Wellesley R. Foshay, Kenneth Silber and Michael Stelnicki Writing Training That Works: How to Train Anyone to do Anything A practical guide for trainers based on current cognitive psychology and instructional design theory and research Published by Jossey-Bass Pfeiffer. To find out more or purchase a copy, click on the cover above. Evaluation copies for instructors are available by clicking here.

Educational Products &
Services Division

Your source for…

  • Successful, research-based technology product architectures for the education market
  • The research base supporting your products
  • Strategies for curriculum alignment and integration of technology
  • Cost-effective eLearning, simulation, game and assessment architectures
  • Strategies to transform education through technology

What is a cost-effective strategy for product research?

It depends!
....The education world is changing rapidly! The move to the Common Core Standards is changing the game for what the market expects for research. The emphasis is on both speed and quality of evidence. The questions your customers have are changing dramatically.
....No Child Left Behind and the What Works Clearinghouse raised the bar by strengthening market demand for research on effectiveness. But that's not the end of the story, it's just the beginning; the challenge is to develop a cost-effective strategy for responding to this market requirement, with a research case which will be competitive, and which will tell your research story in the way educators will understand and respect. 

We have a great idea for a new product,
but will it show results?

Maybe not!
....Your customers are thinking about the Common Core Standards and Assesments, and about maximizing their return on investment in technology in a world of contracting resources.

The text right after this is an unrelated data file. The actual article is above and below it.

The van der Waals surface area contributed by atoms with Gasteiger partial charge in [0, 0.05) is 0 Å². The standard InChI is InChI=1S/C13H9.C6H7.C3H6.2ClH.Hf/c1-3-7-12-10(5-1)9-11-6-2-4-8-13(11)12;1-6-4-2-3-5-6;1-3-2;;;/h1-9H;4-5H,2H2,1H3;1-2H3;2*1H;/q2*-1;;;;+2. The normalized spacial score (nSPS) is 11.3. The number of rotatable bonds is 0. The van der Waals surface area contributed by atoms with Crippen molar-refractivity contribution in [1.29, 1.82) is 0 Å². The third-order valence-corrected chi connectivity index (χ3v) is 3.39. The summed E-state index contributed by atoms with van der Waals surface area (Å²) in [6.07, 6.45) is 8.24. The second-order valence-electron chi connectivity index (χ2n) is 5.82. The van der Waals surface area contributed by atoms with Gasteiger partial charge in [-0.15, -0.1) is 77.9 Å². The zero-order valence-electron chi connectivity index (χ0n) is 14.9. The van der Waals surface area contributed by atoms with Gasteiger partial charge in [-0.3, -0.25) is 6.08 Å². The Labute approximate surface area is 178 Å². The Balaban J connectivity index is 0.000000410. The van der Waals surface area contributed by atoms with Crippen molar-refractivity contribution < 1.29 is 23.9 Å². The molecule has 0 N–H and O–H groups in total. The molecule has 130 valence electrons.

....The challenge is to target the product development budget on the product features that will meet both the market’s wants and needs. In the education technology market, the buyer, the learner and the user are separate! Your product stratey must meet all three separate needs. It’s no longer enough to sell technology based on “gadget appeal. 
....For example, to reach the “main stream” teacher, technology has to be time-saving, useful for a familiar task, appealing, simple to understand, and easy and reliable to use (in 20 minutes or less). It has to be aligned to the Common Core State curriculum standards (a 4-dimensional task), and it has to show real cost-benefit and achievement results. 
....That’s a tall order, and most new products don’t measure up. To reach their full potential, new products need to be designed from the ground up to meet these requirements. Existing products need to plan cost-effective enhancements and extensions. 

Is our school district getting value for our spending on technology?

Probably not!
....A technology audit usually shows that schools are failing to leverage the transformative power of technology. The computers wind up in the back of the classroom, being used for low-impact applications. Technology can be a major lever to improve:

  • Learning outcomes
  • Instructional processes
  • Access
  • Cost
  • Organizational capability.

To realize these benefits, what’s needed is the vision, a cost-effective and feasible plan, effective leadership and follow-through.

Rob Foshay, PhD, CPT
Paper: A 3-Phase, 3-scenario view of technology in education
There is an ever-growing gaggle of technology visionaries, each pushing some variation of How Technology Will Revolutionize Education.  But it hasn’t happened, even after billions of dollars and 10 to 40 years of effort (depending on what you count as the starting point).  It’s time for a dose of realism to leaven the vision.
Paper: The cognitive approach to instructional design

....According to cognitivists, there are several components of the mind, and each is involved in the learning process in certain ways. How each component of the mind works has implications for how we design instruction. The components are: …

Paper: An education vision
....No Child Left Behind (NCLB) got it half right. Its focus has been almost entirely on compliance: periodic assessment, and efforts after the fact to correct the results of errors in the system (through remediation of students and schools). Even if there were no flaws in execution of NCLB (far from the case now)…
Paper: A definition of alignment
....To begin the process of curriculum planning, you start thumbing through textbooks, and you quickly discover (no surprise) that every book you have that touches on plant biology includes some kind of discussion on photosynthesis! Does that mean that all of these books are aligned to your curriculum standard?…
Paper: A technology for improving performance in schools
Research on improving performance in schools has an extensive literature. Particularly useful for the current discussion, however, is research in the field of Human Performance Technology (HPT), which has found extensive application in the private sector and government, and is beginning to be applied in schools